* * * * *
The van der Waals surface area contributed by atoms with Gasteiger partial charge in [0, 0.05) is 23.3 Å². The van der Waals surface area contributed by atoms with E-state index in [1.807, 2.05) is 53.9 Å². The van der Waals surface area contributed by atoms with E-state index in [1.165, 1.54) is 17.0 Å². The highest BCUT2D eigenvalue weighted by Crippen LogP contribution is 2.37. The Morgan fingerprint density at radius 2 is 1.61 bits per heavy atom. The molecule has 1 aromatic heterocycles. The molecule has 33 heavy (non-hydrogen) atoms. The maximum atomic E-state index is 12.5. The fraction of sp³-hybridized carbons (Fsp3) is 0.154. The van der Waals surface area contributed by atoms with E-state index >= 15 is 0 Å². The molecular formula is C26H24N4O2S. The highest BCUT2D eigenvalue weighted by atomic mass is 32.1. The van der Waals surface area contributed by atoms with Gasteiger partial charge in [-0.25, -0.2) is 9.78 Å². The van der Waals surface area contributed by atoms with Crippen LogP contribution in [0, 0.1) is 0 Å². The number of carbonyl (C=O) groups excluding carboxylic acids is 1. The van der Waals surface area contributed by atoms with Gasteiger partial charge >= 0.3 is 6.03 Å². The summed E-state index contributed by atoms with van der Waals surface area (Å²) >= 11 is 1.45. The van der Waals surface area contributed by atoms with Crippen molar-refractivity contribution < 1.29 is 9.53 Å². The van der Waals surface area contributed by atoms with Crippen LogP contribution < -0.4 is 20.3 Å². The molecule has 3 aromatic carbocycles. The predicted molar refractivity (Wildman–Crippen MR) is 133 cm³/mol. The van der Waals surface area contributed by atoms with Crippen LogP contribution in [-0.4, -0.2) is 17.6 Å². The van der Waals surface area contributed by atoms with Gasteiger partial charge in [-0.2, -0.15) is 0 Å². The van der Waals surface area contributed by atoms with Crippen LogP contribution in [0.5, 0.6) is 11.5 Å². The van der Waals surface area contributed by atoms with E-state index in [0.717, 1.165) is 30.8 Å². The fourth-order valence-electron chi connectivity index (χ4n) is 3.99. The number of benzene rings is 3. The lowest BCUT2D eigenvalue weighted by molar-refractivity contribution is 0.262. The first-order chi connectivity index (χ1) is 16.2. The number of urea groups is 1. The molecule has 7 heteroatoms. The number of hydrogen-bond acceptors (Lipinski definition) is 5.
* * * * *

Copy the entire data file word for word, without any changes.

The van der Waals surface area contributed by atoms with Gasteiger partial charge in [0, 0.05) is 23.3 Å². The van der Waals surface area contributed by atoms with E-state index in [1.807, 2.05) is 53.9 Å². The van der Waals surface area contributed by atoms with E-state index in [1.165, 1.54) is 17.0 Å². The highest BCUT2D eigenvalue weighted by Crippen LogP contribution is 2.37. The Morgan fingerprint density at radius 2 is 1.61 bits per heavy atom. The molecule has 1 aromatic heterocycles. The molecule has 33 heavy (non-hydrogen) atoms. The maximum atomic E-state index is 12.5. The fraction of sp³-hybridized carbons (Fsp3) is 0.154. The van der Waals surface area contributed by atoms with E-state index >= 15 is 0 Å². The molecular formula is C26H24N4O2S. The highest BCUT2D eigenvalue weighted by atomic mass is 32.1. The van der Waals surface area contributed by atoms with Gasteiger partial charge in [-0.25, -0.2) is 9.78 Å². The van der Waals surface area contributed by atoms with Crippen LogP contribution in [0, 0.1) is 0 Å². The number of carbonyl (C=O) groups excluding carboxylic acids is 1. The van der Waals surface area contributed by atoms with Gasteiger partial charge >= 0.3 is 6.03 Å². The summed E-state index contributed by atoms with van der Waals surface area (Å²) >= 11 is 1.45. The van der Waals surface area contributed by atoms with Crippen molar-refractivity contribution < 1.29 is 9.53 Å². The van der Waals surface area contributed by atoms with Crippen LogP contribution < -0.4 is 20.3 Å². The molecule has 3 aromatic carbocycles. The predicted molar refractivity (Wildman–Crippen MR) is 133 cm³/mol. The van der Waals surface area contributed by atoms with Crippen LogP contribution in [-0.4, -0.2) is 17.6 Å². The van der Waals surface area contributed by atoms with Gasteiger partial charge in [-0.2, -0.15) is 0 Å². The van der Waals surface area contributed by atoms with Crippen LogP contribution in [0.5, 0.6) is 11.5 Å². The van der Waals surface area contributed by atoms with E-state index in [0.717, 1.165) is 30.8 Å². The fourth-order valence-electron chi connectivity index (χ4n) is 3.99. The number of benzene rings is 3. The lowest BCUT2D eigenvalue weighted by molar-refractivity contribution is 0.262. The first-order chi connectivity index (χ1) is 16.2. The number of urea groups is 1. The molecule has 7 heteroatoms. The number of hydrogen-bond acceptors (Lipinski definition) is 5.